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Usurpation of Government Authority and Censorship in the New Public Square

Updated: Aug 15, 2019

A serious problem has developed that is beginning to directly threaten free speech in the United States. Before the era of the internet and social media, we considered government the greatest potential threat to free speech in the public square. That is no longer the case. The public square used to be a physical place to which people would travel to gather, communicate, and conduct business. Now it is the internet because of its utility, accessibility, and popularity, particularly Google and social media sites like Facebook and Twitter. They are owned and controlled by private companies with little to no government protection of individual free speech, which is the foundation of a free society.


In theory, there should be no problem with a private company creating the rules by which those who utilize its facilities conduct themselves. As Americans, we believe in private ownership and control of private business. However, as these websites have become so large and critical to commerce, they have become public space. Anything posted on one of these websites is public communication unless special settings or features are used to make communication private. However, even private communication is monitored and controlled by the owners of these sites.


Tech companies have created websites or “land” that we connect to or “visit” through the internet. They control that land and the people on it the way a government would control a country. In essence, they have created countries that operate within countries, or even beyond country. The problem is that these tech company “governments” have usurped U.S. governmental authority within the U.S. in what is tantamount to a massive workaround. They are exploiting the technicality that they are privately owned and have been given special privileges due to their initial founding as mere platforms.


As they have transitioned from simple platforms into discriminating publishers, they have prevented the exercise of free speech in the public square. Their manipulation has risen to the level of illegality under U.S. law. At its heart, the U.S. is a nationwide private contract, known as the Constitution, between and among all U.S. citizens, who we enter into the contract through citizenship. This contract enumerates and implies basic rights and freedoms that create the framework for our nation. Without rights and freedoms, such as free speech, we would be just like any other nation, subject to the whims of autocratic rulers or totalitarian regimes that sometimes allow their people freedom and sometimes do not. Those rights and freedoms are why we have been so successful and are the envy of the world.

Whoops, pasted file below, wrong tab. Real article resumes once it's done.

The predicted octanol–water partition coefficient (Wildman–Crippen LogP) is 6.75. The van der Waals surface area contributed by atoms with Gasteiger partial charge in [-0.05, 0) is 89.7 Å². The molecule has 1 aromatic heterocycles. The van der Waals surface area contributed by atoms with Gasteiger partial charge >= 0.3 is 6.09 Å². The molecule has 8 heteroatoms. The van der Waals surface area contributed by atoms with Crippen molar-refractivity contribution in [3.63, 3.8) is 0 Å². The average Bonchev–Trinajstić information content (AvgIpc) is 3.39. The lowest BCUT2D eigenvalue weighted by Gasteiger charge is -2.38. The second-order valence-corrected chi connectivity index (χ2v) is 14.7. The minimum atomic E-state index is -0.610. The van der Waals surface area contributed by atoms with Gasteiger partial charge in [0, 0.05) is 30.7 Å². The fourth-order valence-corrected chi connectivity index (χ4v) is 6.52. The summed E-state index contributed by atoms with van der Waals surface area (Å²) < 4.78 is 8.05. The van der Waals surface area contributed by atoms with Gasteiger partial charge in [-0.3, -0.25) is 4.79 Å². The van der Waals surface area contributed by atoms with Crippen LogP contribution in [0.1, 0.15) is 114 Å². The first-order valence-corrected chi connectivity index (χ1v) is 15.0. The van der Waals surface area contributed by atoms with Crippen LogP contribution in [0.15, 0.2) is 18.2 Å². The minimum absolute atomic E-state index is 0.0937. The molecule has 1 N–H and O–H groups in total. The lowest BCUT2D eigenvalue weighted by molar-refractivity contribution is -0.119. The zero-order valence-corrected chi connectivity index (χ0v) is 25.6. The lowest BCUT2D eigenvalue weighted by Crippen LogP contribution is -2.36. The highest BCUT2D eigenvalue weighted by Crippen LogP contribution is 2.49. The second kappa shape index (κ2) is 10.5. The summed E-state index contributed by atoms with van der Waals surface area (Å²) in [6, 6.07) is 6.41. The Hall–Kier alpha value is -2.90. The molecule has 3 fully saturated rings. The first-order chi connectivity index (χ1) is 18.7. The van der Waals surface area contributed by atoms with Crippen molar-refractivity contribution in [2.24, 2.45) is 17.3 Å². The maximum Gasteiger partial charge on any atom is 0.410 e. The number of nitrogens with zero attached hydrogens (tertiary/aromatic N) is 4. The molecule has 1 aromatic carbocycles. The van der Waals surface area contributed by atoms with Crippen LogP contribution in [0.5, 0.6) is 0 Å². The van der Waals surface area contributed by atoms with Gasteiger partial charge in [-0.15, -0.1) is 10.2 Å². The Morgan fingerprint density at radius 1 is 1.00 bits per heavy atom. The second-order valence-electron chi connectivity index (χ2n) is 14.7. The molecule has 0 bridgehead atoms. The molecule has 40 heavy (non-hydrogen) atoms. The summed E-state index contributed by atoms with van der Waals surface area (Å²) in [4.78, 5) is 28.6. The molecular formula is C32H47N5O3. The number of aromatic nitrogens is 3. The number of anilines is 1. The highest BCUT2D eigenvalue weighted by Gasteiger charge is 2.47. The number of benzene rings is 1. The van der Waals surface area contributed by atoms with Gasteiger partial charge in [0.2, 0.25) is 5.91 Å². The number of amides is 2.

We have reached a point where tech companies are functioning outside of our contract and have taken control of a significant portion of all U.S. communication and commerce. Purposely or not, in effect, they have actually taken control of a significant portion of U.S. governing authority.


Beyond that, it has now become clear that these companies have been using their websites for political purposes as well as mechanisms to harvest and sell their users’ personal information. They knew full well that their users did not understand the reality of what was happening.


To further complicate matters, there has been a breakdown of journalistic integrity among many top news sources. Much of our news is just propaganda filtered through and legitimized, or delegitimized, by search engines and social media sites operating as arms of political parties. This perfect storm of manipulation and control is unheard of in America outside of a class on 20th-century dictatorships or George Orwell’s 1984.


The disturbing truth is that these tech companies have usurped the power of the U.S. government, on U.S. soil, governing U.S. citizens. They are oppressive, tyrannical, dictators that we have all come to rely on to communicate and conduct business. We have helped them do this, and I feel the shame of my own complicity. I saw it happening and did nothing but weakly complain.


"We are their only commodity"


We are their only commodity. We made them what they are today, and if we leave, they have nothing. The immediate problem is that it is difficult to leave because we rely on them and because we are addicted to the stroking of our egos and actual or potential notoriety.


As a result, we are forced to conform with phony “community” standards. These standards are merely a method of silencing viewpoints that do not align with the one allowable viewpoint that we must all adopt or be removed from mainstream society through shadowbanning, demonetization, or deplatforming. If we do not comply, our only alternative is to give up and leave.


These companies have clearly articulated their intention to continue down this path of control. Our only real alternatives are substantial government regulation that they may or may not be able to navigate around, or to leave and re-form the public square elsewhere.